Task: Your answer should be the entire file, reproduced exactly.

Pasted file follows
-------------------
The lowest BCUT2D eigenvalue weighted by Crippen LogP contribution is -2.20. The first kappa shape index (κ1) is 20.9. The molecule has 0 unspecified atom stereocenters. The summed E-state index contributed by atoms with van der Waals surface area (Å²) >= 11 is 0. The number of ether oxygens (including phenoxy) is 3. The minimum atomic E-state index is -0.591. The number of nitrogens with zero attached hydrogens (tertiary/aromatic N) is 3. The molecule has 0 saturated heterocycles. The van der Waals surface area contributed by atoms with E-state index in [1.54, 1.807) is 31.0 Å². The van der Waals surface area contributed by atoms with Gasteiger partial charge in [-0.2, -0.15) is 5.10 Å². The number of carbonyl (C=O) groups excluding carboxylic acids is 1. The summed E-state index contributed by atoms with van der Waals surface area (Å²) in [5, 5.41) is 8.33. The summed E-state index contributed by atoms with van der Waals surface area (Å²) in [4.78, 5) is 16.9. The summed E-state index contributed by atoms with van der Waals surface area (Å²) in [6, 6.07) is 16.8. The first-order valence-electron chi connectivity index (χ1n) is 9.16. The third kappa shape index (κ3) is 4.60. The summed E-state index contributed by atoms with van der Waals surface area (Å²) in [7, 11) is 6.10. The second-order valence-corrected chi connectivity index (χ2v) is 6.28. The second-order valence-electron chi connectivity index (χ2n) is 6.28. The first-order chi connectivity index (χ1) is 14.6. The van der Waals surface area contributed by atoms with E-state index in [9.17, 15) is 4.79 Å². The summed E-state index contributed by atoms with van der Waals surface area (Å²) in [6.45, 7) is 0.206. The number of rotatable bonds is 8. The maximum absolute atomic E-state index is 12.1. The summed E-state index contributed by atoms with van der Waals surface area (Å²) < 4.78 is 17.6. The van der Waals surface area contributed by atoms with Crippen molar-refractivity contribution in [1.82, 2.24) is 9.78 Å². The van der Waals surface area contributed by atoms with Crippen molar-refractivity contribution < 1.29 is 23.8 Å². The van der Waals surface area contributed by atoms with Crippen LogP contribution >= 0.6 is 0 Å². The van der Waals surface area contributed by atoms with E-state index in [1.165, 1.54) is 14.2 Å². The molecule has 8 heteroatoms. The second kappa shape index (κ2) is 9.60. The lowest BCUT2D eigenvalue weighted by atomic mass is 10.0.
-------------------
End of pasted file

The lowest BCUT2D eigenvalue weighted by Crippen LogP contribution is -2.20. The first kappa shape index (κ1) is 20.9. The molecule has 0 unspecified atom stereocenters. The summed E-state index contributed by atoms with van der Waals surface area (Å²) >= 11 is 0. The number of ether oxygens (including phenoxy) is 3. The minimum atomic E-state index is -0.591. The number of nitrogens with zero attached hydrogens (tertiary/aromatic N) is 3. The molecule has 0 saturated heterocycles. The van der Waals surface area contributed by atoms with E-state index in [1.54, 1.807) is 31.0 Å². The van der Waals surface area contributed by atoms with Gasteiger partial charge in [-0.2, -0.15) is 5.10 Å². The number of carbonyl (C=O) groups excluding carboxylic acids is 1. The summed E-state index contributed by atoms with van der Waals surface area (Å²) in [5, 5.41) is 8.33. The summed E-state index contributed by atoms with van der Waals surface area (Å²) in [4.78, 5) is 16.9. The summed E-state index contributed by atoms with van der Waals surface area (Å²) in [6, 6.07) is 16.8. The first-order valence-electron chi connectivity index (χ1n) is 9.16. The third kappa shape index (κ3) is 4.60. The summed E-state index contributed by atoms with van der Waals surface area (Å²) in [7, 11) is 6.10. The second-order valence-corrected chi connectivity index (χ2v) is 6.28. The second-order valence-electron chi connectivity index (χ2n) is 6.28. The first-order chi connectivity index (χ1) is 14.6. The van der Waals surface area contributed by atoms with E-state index in [9.17, 15) is 4.79 Å². The summed E-state index contributed by atoms with van der Waals surface area (Å²) in [6.45, 7) is 0.206. The number of rotatable bonds is 8. The maximum absolute atomic E-state index is 12.1. The summed E-state index contributed by atoms with van der Waals surface area (Å²) < 4.78 is 17.6. The van der Waals surface area contributed by atoms with Crippen molar-refractivity contribution in [1.82, 2.24) is 9.78 Å². The van der Waals surface area contributed by atoms with Crippen molar-refractivity contribution < 1.29 is 23.8 Å². The van der Waals surface area contributed by atoms with Crippen LogP contribution >= 0.6 is 0 Å². The van der Waals surface area contributed by atoms with E-state index in [1.165, 1.54) is 14.2 Å². The molecule has 8 heteroatoms. The second kappa shape index (κ2) is 9.60. The lowest BCUT2D eigenvalue weighted by atomic mass is 10.0.